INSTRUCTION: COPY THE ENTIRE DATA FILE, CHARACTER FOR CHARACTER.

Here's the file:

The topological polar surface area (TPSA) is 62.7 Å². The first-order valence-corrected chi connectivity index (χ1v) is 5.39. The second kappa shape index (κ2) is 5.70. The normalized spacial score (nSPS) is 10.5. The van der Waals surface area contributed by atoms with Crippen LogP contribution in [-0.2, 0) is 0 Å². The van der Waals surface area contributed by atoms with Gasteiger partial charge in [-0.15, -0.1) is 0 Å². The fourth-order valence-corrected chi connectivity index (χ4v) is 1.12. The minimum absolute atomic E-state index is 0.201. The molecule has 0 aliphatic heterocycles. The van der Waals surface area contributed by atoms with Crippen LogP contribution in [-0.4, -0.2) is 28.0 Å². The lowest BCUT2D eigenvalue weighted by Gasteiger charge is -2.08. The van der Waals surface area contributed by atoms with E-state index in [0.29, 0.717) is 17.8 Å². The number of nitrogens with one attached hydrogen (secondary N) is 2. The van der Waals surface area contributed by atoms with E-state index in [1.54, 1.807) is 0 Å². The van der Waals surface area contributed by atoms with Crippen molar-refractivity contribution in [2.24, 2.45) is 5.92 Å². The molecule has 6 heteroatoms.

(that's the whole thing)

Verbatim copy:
The topological polar surface area (TPSA) is 62.7 Å². The first-order valence-corrected chi connectivity index (χ1v) is 5.39. The second kappa shape index (κ2) is 5.70. The normalized spacial score (nSPS) is 10.5. The van der Waals surface area contributed by atoms with Crippen LogP contribution in [-0.2, 0) is 0 Å². The van der Waals surface area contributed by atoms with Gasteiger partial charge in [-0.15, -0.1) is 0 Å². The fourth-order valence-corrected chi connectivity index (χ4v) is 1.12. The minimum absolute atomic E-state index is 0.201. The molecule has 0 aliphatic heterocycles. The van der Waals surface area contributed by atoms with Crippen LogP contribution in [-0.4, -0.2) is 28.0 Å². The lowest BCUT2D eigenvalue weighted by Gasteiger charge is -2.08. The van der Waals surface area contributed by atoms with E-state index in [0.29, 0.717) is 17.8 Å². The number of nitrogens with one attached hydrogen (secondary N) is 2. The van der Waals surface area contributed by atoms with E-state index in [1.54, 1.807) is 0 Å². The van der Waals surface area contributed by atoms with Crippen molar-refractivity contribution in [2.24, 2.45) is 5.92 Å². The molecule has 6 heteroatoms.